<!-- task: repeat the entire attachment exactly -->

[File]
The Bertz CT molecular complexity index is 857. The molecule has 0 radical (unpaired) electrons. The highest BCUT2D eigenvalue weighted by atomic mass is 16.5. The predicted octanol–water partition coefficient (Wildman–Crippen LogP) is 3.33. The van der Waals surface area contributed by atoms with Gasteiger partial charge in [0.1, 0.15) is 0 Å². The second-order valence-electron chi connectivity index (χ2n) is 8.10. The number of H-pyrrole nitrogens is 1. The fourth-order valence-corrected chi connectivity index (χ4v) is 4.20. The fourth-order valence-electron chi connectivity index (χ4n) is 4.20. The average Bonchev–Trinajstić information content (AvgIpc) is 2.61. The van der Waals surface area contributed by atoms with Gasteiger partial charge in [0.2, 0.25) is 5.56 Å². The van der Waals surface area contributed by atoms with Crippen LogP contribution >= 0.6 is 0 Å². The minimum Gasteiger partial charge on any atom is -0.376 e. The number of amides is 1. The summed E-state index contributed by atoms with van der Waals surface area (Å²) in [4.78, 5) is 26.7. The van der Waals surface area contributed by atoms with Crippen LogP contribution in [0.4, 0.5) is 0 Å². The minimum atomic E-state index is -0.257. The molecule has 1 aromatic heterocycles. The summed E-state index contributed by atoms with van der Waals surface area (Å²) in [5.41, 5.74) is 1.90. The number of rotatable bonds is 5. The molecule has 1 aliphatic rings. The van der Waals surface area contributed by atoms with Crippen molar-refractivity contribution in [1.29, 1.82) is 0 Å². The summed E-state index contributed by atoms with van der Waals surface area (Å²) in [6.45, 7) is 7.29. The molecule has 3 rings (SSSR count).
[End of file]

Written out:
The Bertz CT molecular complexity index is 857. The molecule has 0 radical (unpaired) electrons. The highest BCUT2D eigenvalue weighted by atomic mass is 16.5. The predicted octanol–water partition coefficient (Wildman–Crippen LogP) is 3.33. The van der Waals surface area contributed by atoms with Gasteiger partial charge in [0.1, 0.15) is 0 Å². The second-order valence-electron chi connectivity index (χ2n) is 8.10. The number of H-pyrrole nitrogens is 1. The fourth-order valence-corrected chi connectivity index (χ4v) is 4.20. The fourth-order valence-electron chi connectivity index (χ4n) is 4.20. The average Bonchev–Trinajstić information content (AvgIpc) is 2.61. The van der Waals surface area contributed by atoms with Gasteiger partial charge in [0.2, 0.25) is 5.56 Å². The van der Waals surface area contributed by atoms with Crippen LogP contribution >= 0.6 is 0 Å². The minimum Gasteiger partial charge on any atom is -0.376 e. The number of amides is 1. The summed E-state index contributed by atoms with van der Waals surface area (Å²) in [4.78, 5) is 26.7. The van der Waals surface area contributed by atoms with Crippen LogP contribution in [0.4, 0.5) is 0 Å². The minimum atomic E-state index is -0.257. The molecule has 1 aromatic heterocycles. The summed E-state index contributed by atoms with van der Waals surface area (Å²) in [5.41, 5.74) is 1.90. The number of rotatable bonds is 5. The molecule has 1 aliphatic rings. The van der Waals surface area contributed by atoms with Crippen molar-refractivity contribution in [1.29, 1.82) is 0 Å². The summed E-state index contributed by atoms with van der Waals surface area (Å²) in [6.45, 7) is 7.29. The molecule has 3 rings (SSSR count).